Monica Smith is an artist out on the west coast. We agreed to each shoot images onto the same roll of film. She let me develop them and edit the results. This is a roll of lomo purple which was straight C41 processed locally.
Another roll of Kolor from Bermuda including the ride to and at the Dockyard. High contrast day – made for crummy contrast images. Interesting note.
From the website: “It’s being called the “Hi-Speed Ektar” because of it’s rich colors! Previously only available on bulk cored reels, the FilmPhotographyProject now offers the much talked about “Kodak Hawkeye Traffic Surveillance Film” in convenient hand-rolled 35mm canisters of 24 exposures! An amazing color film that is easy to process by you or your corner pharmacy – C-41!
This amazing color film is bulk loaded from film that Kodak calls Hawkeye Traffic Surveillance Film. It’s technical application was in surveillance cameras and because of this, it has amazing, flexible color and exposure latitude. Shoot it at 200 asa…shoot it at 400 asa…shoot it higher – you’ll get an awesome image. Super Positive! Film is balanced for daylight or electronic flash and can be used under mixed lighting. This film uses the widely available Process C-41.
This film uses KODAK T-GRAIN Emulsion technology that provides extremely fine grain and high sharpness. This film provides a wide exposure latitude (2 stops under to 3 stops over the normal exposure) and push performance to EI 800. It has been optimized for use with film scanners and provides a durable emulsion overcoat to prevent scratches.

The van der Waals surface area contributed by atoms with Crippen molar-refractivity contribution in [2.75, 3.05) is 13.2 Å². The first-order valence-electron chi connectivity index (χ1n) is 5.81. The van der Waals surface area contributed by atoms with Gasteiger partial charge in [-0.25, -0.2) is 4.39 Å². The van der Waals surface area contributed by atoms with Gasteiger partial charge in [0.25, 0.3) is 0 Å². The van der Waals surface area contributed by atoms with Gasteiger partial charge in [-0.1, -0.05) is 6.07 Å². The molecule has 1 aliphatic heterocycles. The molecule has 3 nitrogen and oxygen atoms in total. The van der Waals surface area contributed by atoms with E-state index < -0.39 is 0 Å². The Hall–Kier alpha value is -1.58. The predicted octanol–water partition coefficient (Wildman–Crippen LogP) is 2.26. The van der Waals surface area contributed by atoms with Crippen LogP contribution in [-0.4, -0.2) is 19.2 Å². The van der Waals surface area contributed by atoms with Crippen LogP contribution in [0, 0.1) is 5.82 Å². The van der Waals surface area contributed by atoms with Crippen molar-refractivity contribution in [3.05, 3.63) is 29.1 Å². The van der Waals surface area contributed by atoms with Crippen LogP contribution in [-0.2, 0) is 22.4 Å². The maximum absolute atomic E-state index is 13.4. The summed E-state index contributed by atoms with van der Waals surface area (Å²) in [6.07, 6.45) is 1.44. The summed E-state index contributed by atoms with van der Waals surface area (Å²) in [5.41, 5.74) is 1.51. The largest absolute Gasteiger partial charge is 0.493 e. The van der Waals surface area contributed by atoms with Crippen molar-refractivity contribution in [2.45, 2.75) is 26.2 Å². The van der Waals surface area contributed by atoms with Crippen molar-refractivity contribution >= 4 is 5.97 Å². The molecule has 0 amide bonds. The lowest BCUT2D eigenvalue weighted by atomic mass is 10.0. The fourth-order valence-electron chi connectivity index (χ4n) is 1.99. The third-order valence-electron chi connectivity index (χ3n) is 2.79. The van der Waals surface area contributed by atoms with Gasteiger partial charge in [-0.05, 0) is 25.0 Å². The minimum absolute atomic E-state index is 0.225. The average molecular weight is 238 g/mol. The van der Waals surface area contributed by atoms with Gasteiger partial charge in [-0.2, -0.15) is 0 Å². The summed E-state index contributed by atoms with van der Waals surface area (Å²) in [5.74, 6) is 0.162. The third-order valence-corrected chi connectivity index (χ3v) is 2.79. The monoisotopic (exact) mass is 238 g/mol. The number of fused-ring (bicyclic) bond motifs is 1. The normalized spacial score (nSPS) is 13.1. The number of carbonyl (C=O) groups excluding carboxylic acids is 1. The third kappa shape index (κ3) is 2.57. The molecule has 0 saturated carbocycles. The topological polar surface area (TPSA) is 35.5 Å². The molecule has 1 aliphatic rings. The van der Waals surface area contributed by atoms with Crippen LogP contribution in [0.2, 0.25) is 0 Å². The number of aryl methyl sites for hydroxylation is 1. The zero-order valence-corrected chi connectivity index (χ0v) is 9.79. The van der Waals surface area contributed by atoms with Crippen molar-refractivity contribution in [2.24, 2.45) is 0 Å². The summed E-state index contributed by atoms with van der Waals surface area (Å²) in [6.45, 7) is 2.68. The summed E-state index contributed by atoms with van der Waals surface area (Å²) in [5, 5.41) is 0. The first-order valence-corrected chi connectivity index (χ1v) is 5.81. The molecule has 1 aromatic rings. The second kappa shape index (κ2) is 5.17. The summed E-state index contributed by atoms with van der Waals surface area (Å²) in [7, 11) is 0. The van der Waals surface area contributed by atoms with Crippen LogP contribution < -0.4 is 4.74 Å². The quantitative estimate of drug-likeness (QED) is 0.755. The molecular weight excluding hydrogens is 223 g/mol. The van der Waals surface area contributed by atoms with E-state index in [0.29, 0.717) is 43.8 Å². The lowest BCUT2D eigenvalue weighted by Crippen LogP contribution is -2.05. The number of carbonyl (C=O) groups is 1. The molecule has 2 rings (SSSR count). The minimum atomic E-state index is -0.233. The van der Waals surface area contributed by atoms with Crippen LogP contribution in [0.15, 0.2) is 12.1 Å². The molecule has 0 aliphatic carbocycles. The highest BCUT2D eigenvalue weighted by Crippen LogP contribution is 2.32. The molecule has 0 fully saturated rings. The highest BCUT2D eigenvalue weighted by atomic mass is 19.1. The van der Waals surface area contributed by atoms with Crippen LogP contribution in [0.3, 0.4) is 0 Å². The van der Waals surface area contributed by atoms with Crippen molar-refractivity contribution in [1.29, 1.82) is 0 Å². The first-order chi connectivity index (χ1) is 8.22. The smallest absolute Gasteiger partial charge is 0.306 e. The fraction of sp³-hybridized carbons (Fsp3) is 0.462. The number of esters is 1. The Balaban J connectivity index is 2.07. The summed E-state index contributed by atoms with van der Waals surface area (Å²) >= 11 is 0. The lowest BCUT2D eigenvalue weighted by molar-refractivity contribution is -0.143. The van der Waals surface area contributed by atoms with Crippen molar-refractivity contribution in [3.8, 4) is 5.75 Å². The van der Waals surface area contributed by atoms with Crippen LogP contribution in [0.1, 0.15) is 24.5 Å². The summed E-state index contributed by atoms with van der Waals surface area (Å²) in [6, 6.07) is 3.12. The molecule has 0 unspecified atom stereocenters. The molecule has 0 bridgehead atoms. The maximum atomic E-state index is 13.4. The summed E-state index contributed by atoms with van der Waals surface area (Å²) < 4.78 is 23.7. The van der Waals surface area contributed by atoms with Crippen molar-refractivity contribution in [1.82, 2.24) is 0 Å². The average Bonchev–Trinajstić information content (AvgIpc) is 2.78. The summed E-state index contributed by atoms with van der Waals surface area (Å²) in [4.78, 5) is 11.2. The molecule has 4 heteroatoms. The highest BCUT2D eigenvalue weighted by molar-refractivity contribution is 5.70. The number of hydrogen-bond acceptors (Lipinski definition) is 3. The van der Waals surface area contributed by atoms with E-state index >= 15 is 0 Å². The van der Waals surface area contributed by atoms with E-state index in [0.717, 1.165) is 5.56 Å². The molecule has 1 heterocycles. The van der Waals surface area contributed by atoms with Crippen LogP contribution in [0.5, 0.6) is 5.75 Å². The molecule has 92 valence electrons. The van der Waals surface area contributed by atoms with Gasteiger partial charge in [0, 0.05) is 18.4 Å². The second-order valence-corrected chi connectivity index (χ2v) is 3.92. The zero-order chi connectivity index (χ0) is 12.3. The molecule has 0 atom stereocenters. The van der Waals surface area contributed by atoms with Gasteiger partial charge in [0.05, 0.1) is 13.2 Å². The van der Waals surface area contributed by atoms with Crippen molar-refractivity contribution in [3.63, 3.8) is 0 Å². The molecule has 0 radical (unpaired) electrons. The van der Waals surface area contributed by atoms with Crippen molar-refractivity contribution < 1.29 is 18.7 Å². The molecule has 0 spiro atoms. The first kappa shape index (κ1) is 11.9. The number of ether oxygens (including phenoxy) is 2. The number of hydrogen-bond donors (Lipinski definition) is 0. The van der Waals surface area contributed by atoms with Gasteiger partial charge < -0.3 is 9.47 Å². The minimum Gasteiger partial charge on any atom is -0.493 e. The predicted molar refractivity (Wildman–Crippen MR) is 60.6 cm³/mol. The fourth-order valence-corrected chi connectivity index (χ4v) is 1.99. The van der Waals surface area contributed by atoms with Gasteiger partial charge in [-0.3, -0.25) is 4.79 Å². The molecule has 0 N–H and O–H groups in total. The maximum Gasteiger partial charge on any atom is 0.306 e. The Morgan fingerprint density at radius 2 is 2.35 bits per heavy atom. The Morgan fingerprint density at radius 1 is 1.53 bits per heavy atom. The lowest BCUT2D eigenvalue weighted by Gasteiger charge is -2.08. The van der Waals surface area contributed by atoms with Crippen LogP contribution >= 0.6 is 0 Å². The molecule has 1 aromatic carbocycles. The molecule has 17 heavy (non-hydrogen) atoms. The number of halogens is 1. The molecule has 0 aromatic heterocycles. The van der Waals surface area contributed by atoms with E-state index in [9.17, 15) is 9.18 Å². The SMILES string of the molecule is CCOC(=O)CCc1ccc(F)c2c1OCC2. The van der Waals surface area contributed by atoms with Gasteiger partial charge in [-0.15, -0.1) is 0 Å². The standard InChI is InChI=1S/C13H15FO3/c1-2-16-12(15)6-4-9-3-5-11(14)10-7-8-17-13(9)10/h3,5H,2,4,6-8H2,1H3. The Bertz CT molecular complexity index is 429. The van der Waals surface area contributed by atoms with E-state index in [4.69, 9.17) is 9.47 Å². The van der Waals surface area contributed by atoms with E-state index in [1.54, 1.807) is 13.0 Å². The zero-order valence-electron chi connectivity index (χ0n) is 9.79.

Amazing Latitude! Although rated at 400 asa both Michael Raso, Leslie Lazenby and FPP super friend Lance King have been shooting the film at 200 – 250 asa for more pleasing results.”
I do love the vivid colors. I wouldn’t exactly call it hi-speed – but 400 is 2x more than 100… in terms of iso.
All the images were taken with a Leica M3.
One of my favorite personal challenges are scenes that contain multiple unmovable/controllable light sources each with their own color temperature. The best example – to date – had been Times Square, NYC. The neon, the rgb from the televisions, the led, the tungsten from the streetlights, and everything else. My favorite film to use in that situation is Cinestill. Even though Hamilton, Bermuda is not one of the most urban centers – it was the holiday and had multiple light sources – as you will see. Made for some interesting shots. I think removing the remjet before shooting – caused a lot of the lens flare. I will have to confirm this with other rolls.
Apparently the cinestill also works very well with undergound lights at the crystal caves. Just saying.
Meghan and I took a trip to Bermuda over the holiday. I brought 50 rolls of film and two Leica M3’s. I shot 10 rolls. I consider that a success. This is the roll of Kolor. It wasn’t very contrasty – so I made adjustments in post. The scans were done by my lab – and I tweaked them. I like it.